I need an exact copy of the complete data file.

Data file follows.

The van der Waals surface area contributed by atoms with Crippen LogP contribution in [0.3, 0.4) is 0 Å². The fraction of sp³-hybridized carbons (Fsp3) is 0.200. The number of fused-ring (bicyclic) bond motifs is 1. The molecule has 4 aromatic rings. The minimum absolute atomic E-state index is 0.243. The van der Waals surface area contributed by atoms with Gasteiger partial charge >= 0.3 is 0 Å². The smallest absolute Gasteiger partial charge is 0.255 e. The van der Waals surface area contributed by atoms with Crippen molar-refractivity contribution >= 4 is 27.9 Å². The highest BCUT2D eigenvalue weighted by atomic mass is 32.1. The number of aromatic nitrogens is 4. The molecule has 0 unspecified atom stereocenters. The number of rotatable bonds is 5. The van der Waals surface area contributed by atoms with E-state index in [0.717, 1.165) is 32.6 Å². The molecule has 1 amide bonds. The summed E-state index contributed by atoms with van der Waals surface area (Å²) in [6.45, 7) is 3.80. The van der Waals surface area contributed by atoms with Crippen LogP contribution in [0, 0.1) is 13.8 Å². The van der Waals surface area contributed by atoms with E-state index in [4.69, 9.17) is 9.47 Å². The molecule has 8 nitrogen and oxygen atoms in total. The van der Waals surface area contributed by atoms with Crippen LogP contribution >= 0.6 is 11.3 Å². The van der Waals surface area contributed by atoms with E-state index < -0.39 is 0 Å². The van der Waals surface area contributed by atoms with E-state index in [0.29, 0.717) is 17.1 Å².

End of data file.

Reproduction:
The van der Waals surface area contributed by atoms with Crippen LogP contribution in [0.3, 0.4) is 0 Å². The fraction of sp³-hybridized carbons (Fsp3) is 0.200. The number of fused-ring (bicyclic) bond motifs is 1. The molecule has 4 aromatic rings. The minimum absolute atomic E-state index is 0.243. The van der Waals surface area contributed by atoms with Gasteiger partial charge >= 0.3 is 0 Å². The smallest absolute Gasteiger partial charge is 0.255 e. The van der Waals surface area contributed by atoms with Crippen molar-refractivity contribution >= 4 is 27.9 Å². The highest BCUT2D eigenvalue weighted by atomic mass is 32.1. The number of aromatic nitrogens is 4. The molecule has 0 unspecified atom stereocenters. The number of rotatable bonds is 5. The van der Waals surface area contributed by atoms with E-state index in [0.717, 1.165) is 32.6 Å². The molecule has 1 amide bonds. The summed E-state index contributed by atoms with van der Waals surface area (Å²) in [6.45, 7) is 3.80. The van der Waals surface area contributed by atoms with Crippen LogP contribution in [0, 0.1) is 13.8 Å². The van der Waals surface area contributed by atoms with E-state index in [4.69, 9.17) is 9.47 Å². The molecule has 8 nitrogen and oxygen atoms in total. The van der Waals surface area contributed by atoms with Crippen LogP contribution >= 0.6 is 11.3 Å². The van der Waals surface area contributed by atoms with E-state index < -0.39 is 0 Å². The van der Waals surface area contributed by atoms with E-state index in [0.29, 0.717) is 17.1 Å².